Dr. Mary Edwards Walker - Surgeon, Spy, Suffragette

Prisoner of War, Proponent of Style and Congressional Medal of Honor Winner

Dr Walker

Dr. Mary E. Walker, M.D., a Civil War physician, was awarded the Congressional** Medal of Honor in 1865. Dr. Walker's Medal of Honor was rescinded in 1917, along with some 900 others. Some believed her medal was rescinded because of her involvement as a suffragette. Others discredit that opinion as 909 other medals rescinded were awarded to men. The stated reason was to ". . . increase the prestige of the grant."

For whatever reason she refused to return the Medal of Honor and wore it until her death in 1919. Fifty-eight years later, the U.S. Congress posthumously reinstated her medal, and it was restored by President Carter on June 10, 1977.

She is the only woman of the Civil War, or any war, to have been awarded the Medal of Honor.

Medal of honor

Citation for the Congressional Medal of Honor:

full length Walker

Even in uniform Dr Mary Walker was controversial - she added trousers under her skirt, wore a man's uniform jacket and carried two pistols at all times. Her military career was not actually military in that she was never commissioned. She was refused a commission as an army surgeon, but served on a volunteer basis at a Washington D.C. hospital. She worked as a field surgeon near the Union front lines for almost two years (including Fredericksburg and in Chattanooga after the Battle of Chickamauga), then was appointed assistant surgeon of the 52nd Ohio Infantry. After spending four months in a Richmond prison, she was released back to the 52nd Ohio as a contract surgeon, but spent the rest of the war practicing at a Louisville female prison and an orphan's asylum in Tennessee. During her stay with the 52nd Ohio it is implied that she also served as a spy while wandering out in to the civilian community to treat the sick and starving. Her official "service record" reads as follows:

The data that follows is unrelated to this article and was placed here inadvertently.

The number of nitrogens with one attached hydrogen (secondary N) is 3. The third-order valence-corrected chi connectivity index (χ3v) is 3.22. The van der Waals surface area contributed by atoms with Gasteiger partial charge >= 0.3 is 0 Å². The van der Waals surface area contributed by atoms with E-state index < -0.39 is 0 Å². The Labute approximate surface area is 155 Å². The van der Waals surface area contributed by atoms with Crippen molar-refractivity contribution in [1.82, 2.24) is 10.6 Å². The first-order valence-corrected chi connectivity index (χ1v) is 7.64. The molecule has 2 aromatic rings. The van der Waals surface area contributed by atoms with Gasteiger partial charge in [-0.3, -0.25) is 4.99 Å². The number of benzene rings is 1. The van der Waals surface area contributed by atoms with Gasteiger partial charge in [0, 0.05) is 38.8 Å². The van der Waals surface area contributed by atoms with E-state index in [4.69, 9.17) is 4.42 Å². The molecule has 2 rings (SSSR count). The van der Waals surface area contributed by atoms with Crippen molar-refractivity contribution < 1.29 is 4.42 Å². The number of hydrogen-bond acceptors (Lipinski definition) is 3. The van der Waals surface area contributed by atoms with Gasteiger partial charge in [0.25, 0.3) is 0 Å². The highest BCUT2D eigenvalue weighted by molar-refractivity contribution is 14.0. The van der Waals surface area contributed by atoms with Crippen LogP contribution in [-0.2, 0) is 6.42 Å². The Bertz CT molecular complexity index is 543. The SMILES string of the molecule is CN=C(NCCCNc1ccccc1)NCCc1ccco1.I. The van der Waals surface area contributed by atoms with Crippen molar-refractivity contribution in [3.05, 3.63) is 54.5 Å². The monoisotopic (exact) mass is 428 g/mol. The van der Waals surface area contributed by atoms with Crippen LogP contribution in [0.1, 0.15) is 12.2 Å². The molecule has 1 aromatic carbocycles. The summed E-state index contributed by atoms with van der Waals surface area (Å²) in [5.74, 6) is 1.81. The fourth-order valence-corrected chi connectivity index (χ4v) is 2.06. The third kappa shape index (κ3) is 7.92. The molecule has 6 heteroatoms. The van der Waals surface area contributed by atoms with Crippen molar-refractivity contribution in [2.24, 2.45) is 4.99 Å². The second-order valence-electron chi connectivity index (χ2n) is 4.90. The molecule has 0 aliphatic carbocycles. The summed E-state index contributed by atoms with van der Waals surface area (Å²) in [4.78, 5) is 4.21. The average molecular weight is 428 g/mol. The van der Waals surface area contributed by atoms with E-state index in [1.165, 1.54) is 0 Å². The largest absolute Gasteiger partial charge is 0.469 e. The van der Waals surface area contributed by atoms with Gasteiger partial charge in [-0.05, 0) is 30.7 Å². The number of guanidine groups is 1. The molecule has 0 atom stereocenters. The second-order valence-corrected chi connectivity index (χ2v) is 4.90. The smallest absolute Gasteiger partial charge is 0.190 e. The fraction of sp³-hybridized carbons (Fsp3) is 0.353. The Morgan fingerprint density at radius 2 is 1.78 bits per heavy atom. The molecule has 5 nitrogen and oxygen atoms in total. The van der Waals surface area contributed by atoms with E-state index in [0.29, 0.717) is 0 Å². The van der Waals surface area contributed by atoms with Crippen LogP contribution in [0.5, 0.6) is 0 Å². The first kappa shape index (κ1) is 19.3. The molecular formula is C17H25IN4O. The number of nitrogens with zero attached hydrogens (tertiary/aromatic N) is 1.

Edwin M. Stanton, Secretary of War, wrote of Dr. Walker:
"She lived a life of determined unconventionality; being a bloomerite from her younger years, she preferred to dress in pants. Later on in life, still practicing medicine, she could be seen wearing men's top hats and top coats as well as pants."


Dr Mary Walker was a bright and determined female patriot who was way ahead of her time. She fought to save lives, fought to gain approval, and met with resistance not unlike that being heaped upon women in the military today. The war left her scarred both physically and emotionally - but she continued to strive for women's rights for many years. And sadly she died alone, and almost penniless, at the age of eighty seven - and was not remembered for her service to her country as much as she was remembered for being "that shocking female surgeon in trousers!"

top hat

**In the 1860s it was called the Congressional Medal of Honor. Today the correct term is "The Medal of Honor".

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